Like most parents, I aim to be truthful with my kids. Truth and honesty are fundamental values in society, and obvious bedrocks for children. But what should one do with the truth about Santa Claus?
When my son entered the “why” phase around age 3, I started overloading him with facts. This was the easiest way to deal with a barrage of unending questions. When he found our wine cork screw I told him quite truthfully that his mom and dad sometimes enjoy drinking rotten grapes. We put rotten grapes in special bottles that have a special opener. All true. He’s convinced grownups are weird. Maybe he’s right.
By the time he turned 5, the whys most clearly articulated themselves before the daily drop offs at kindergarten. One day he began with the age-old, “Why is the sky blue?” and “Why can I see the moon in day?” Both have simple answers, but to stem the flow I decided to go rather detailed in my explanation of astrophysics, ending with gravitational theory and temporal mechanics. I’d just started to touch on string theory when he climbed out, and needless to say, he’d stopped asking questions. Nothing I said was false. Truths all the way.
Like many parents, I’ve been talking a lot about a fat man in red who’s supposedly monitoring my kids 24/7, judging whether they’re naughty or nice, making them gifts, and planning to break into our house sometime after they go to sleep on Christmas Eve. It’s a weird lie, one some experts say is damaging to children in the long run. And forget overloading the kids with truth on this one because the more the kid digs, the more parents scramble to keep the “magic” alive.
Before the whys, I used to walk through the forest with my son, pointing out dragon tracks and spots where they lay eggs. We used to search for the footprints of giants and the remnants of ogres. As a fantasy author, I’ve no qualms blending magic and reality in order to encourage imagination. Yet, by the time my son reached his fifth birthday, he started asking point blank which things were real and which weren’t. I did my best to explain the concept of myths and fantasy. He now realizes dragons and Pokemon are fiction (a year earlier he’d been convinced the Pokemon went extinct during the same event that ended the dinosaurs). However, he still enjoys pretending to hunt for them.
Why then, am I so reluctant to puncture the Santa myth? Why am I getting money ready from the Tooth Fairy? Why am I hiding Easter baskets, supposedly to be delivered by a giant bunny?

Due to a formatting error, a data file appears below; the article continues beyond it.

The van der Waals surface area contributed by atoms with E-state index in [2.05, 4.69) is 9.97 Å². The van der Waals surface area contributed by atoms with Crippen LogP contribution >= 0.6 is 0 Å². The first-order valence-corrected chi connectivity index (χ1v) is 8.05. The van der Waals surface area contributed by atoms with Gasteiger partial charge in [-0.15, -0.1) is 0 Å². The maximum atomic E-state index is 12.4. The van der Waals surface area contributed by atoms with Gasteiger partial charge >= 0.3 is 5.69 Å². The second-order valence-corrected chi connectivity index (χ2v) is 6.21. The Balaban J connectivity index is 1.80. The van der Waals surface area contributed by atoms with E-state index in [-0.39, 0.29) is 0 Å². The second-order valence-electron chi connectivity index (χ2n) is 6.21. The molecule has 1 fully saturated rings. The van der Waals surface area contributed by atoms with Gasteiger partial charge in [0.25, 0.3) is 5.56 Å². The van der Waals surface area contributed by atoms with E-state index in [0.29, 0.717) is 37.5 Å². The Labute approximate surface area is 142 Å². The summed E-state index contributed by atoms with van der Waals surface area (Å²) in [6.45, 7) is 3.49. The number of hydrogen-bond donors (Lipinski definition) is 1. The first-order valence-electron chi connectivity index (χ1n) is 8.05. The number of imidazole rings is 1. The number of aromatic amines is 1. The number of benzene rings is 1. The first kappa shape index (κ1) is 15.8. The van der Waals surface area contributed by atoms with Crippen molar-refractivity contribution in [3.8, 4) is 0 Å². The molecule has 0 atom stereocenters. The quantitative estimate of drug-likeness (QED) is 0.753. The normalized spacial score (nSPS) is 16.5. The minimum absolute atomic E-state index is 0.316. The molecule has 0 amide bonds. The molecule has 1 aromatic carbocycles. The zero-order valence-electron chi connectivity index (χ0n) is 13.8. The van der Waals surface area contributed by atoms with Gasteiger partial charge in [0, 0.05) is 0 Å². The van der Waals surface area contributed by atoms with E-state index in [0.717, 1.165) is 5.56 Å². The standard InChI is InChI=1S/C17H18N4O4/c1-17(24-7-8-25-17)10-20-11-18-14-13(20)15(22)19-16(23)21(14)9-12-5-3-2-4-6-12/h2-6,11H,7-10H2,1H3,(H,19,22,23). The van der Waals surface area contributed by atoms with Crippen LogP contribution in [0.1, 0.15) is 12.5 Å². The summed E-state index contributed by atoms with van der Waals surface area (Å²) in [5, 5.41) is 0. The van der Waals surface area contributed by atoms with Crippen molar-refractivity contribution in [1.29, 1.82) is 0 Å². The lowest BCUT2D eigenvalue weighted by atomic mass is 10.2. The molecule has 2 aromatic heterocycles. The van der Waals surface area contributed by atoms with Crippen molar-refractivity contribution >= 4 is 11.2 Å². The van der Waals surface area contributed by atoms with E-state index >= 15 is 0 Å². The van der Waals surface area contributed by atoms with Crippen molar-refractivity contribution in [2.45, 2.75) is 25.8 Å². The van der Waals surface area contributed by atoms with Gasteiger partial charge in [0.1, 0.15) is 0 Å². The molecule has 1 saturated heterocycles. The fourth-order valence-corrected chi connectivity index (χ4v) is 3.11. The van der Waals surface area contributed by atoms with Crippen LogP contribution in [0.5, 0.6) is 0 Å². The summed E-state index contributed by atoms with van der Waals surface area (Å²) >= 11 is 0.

I recall believing quite fervently in Santa as a kid. Then one year my parents packed the car to visit my grandparents in New York. On the top of our station wagon were several long parcels, rather “ski shaped” for lack of a better term. And that year, Santa just happened to give us skis. Yup, that’s when I learned the truth about Santa. It’s a sort of rite of passage in our culture, like learning to drive. And for a long time, that was that. Santa was fake, my parents lied, and I was past that phase.
Then I had kids of my own. All the holidays took on new meanings. Holidays as a parent are a chance to relive that magic, and watch that excitement in your children’s eyes. My wife and I talked about Santa. Did we want to go along with the communal lie? Did we want to tell him early on? And what would that do to his friends? If we drew back the veil on Santa for our son, would he then tell all the other kids? Were we robbing others of happiness? Of that innocence? What would we really gain from the truth in this case?
We’ve seen constant crises these past few years: a global pandemic, climate change, political upheaval, racial reckonings and more. We’ve also seen the power of misinformation. We’ve seen that when different parties can’t agree on simple truths that society suffers. Are we setting our kids up to continue this struggle by perpetuating this false Santa narrative, one we know to be untrue?
I don’t have any answers. Yet, my gut tells me maybe it is OK to lie. Childhood is a magical time. A time where the world is good, and a magical fat guy really will reward you for good behavior. Where losing a tooth means a fairy will sneak under your pillow, or a bunny will leave you chocolate. It’s a time where the dragons in the forest, and even the Pokemon, are still alive, just hiding. My daughter, who is a bit younger and hasn’t asked about myths, has been encouraged to look up for flying dragons. I’ll let those dragons hide. Let’s allow them to be real.
The truth about Santa will come out and the magic will fade, as it always does. That doesn’t give the magic any less worth.